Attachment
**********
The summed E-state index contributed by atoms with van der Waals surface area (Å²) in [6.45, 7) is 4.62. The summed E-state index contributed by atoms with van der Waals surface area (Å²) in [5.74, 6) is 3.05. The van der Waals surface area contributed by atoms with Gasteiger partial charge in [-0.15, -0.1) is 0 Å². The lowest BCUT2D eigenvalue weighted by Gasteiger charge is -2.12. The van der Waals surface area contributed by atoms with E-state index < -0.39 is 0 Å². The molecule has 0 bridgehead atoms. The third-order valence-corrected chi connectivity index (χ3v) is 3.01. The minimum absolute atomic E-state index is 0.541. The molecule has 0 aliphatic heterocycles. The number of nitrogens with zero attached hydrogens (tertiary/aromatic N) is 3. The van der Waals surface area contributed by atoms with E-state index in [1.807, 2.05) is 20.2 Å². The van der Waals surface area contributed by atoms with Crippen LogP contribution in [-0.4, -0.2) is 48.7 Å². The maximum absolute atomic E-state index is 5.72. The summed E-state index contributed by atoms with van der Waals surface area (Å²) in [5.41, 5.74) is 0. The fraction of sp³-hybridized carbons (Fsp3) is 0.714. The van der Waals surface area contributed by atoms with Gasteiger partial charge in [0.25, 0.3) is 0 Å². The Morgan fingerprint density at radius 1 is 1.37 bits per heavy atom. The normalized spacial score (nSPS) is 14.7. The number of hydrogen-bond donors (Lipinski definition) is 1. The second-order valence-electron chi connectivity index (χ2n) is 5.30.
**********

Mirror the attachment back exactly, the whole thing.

The summed E-state index contributed by atoms with van der Waals surface area (Å²) in [6.45, 7) is 4.62. The summed E-state index contributed by atoms with van der Waals surface area (Å²) in [5.74, 6) is 3.05. The van der Waals surface area contributed by atoms with Gasteiger partial charge in [-0.15, -0.1) is 0 Å². The lowest BCUT2D eigenvalue weighted by Gasteiger charge is -2.12. The van der Waals surface area contributed by atoms with E-state index < -0.39 is 0 Å². The molecule has 0 bridgehead atoms. The third-order valence-corrected chi connectivity index (χ3v) is 3.01. The minimum absolute atomic E-state index is 0.541. The molecule has 0 aliphatic heterocycles. The number of nitrogens with zero attached hydrogens (tertiary/aromatic N) is 3. The van der Waals surface area contributed by atoms with E-state index in [1.807, 2.05) is 20.2 Å². The van der Waals surface area contributed by atoms with Crippen LogP contribution in [-0.4, -0.2) is 48.7 Å². The maximum absolute atomic E-state index is 5.72. The summed E-state index contributed by atoms with van der Waals surface area (Å²) in [5.41, 5.74) is 0. The fraction of sp³-hybridized carbons (Fsp3) is 0.714. The van der Waals surface area contributed by atoms with Gasteiger partial charge in [0.25, 0.3) is 0 Å². The Morgan fingerprint density at radius 1 is 1.37 bits per heavy atom. The normalized spacial score (nSPS) is 14.7. The number of hydrogen-bond donors (Lipinski definition) is 1. The second-order valence-electron chi connectivity index (χ2n) is 5.30.